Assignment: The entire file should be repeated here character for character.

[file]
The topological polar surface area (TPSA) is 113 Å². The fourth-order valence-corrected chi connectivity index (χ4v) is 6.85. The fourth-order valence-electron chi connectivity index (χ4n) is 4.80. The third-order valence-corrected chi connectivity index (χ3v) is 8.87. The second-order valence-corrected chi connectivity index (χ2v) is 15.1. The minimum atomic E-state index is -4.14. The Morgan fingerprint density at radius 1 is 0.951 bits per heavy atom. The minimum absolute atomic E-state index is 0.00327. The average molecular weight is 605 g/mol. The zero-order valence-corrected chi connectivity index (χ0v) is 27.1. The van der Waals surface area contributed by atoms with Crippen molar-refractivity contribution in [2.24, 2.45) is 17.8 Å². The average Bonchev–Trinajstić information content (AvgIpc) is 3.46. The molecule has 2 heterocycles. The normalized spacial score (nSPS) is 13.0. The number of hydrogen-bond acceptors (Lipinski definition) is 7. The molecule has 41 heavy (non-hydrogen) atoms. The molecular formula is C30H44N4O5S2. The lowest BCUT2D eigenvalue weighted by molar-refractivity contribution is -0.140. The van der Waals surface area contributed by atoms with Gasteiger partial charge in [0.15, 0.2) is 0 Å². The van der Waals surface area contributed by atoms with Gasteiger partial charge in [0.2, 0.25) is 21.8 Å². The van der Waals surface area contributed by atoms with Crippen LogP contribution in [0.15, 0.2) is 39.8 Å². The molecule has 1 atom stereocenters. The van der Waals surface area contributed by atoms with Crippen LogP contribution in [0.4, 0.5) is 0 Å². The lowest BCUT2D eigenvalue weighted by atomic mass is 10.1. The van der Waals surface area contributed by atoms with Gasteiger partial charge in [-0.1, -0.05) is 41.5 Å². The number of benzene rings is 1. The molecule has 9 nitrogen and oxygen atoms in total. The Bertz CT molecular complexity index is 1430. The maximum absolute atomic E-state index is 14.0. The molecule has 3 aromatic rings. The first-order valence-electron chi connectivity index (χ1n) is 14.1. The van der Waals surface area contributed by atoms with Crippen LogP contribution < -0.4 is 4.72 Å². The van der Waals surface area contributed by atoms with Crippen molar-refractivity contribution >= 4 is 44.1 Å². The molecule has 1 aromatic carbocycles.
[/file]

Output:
The topological polar surface area (TPSA) is 113 Å². The fourth-order valence-corrected chi connectivity index (χ4v) is 6.85. The fourth-order valence-electron chi connectivity index (χ4n) is 4.80. The third-order valence-corrected chi connectivity index (χ3v) is 8.87. The second-order valence-corrected chi connectivity index (χ2v) is 15.1. The minimum atomic E-state index is -4.14. The Morgan fingerprint density at radius 1 is 0.951 bits per heavy atom. The minimum absolute atomic E-state index is 0.00327. The average molecular weight is 605 g/mol. The zero-order valence-corrected chi connectivity index (χ0v) is 27.1. The van der Waals surface area contributed by atoms with Crippen molar-refractivity contribution in [2.24, 2.45) is 17.8 Å². The average Bonchev–Trinajstić information content (AvgIpc) is 3.46. The molecule has 2 heterocycles. The normalized spacial score (nSPS) is 13.0. The number of hydrogen-bond acceptors (Lipinski definition) is 7. The molecule has 41 heavy (non-hydrogen) atoms. The molecular formula is C30H44N4O5S2. The lowest BCUT2D eigenvalue weighted by molar-refractivity contribution is -0.140. The van der Waals surface area contributed by atoms with Gasteiger partial charge in [0.15, 0.2) is 0 Å². The van der Waals surface area contributed by atoms with Gasteiger partial charge in [0.2, 0.25) is 21.8 Å². The van der Waals surface area contributed by atoms with Crippen LogP contribution in [0.15, 0.2) is 39.8 Å². The molecule has 1 atom stereocenters. The van der Waals surface area contributed by atoms with Crippen LogP contribution in [0.4, 0.5) is 0 Å². The lowest BCUT2D eigenvalue weighted by atomic mass is 10.1. The van der Waals surface area contributed by atoms with Gasteiger partial charge in [-0.1, -0.05) is 41.5 Å². The number of benzene rings is 1. The molecule has 9 nitrogen and oxygen atoms in total. The Bertz CT molecular complexity index is 1430. The maximum absolute atomic E-state index is 14.0. The molecule has 3 aromatic rings. The first-order valence-electron chi connectivity index (χ1n) is 14.1. The van der Waals surface area contributed by atoms with Crippen LogP contribution < -0.4 is 4.72 Å². The van der Waals surface area contributed by atoms with Crippen molar-refractivity contribution >= 4 is 44.1 Å². The molecule has 1 aromatic carbocycles.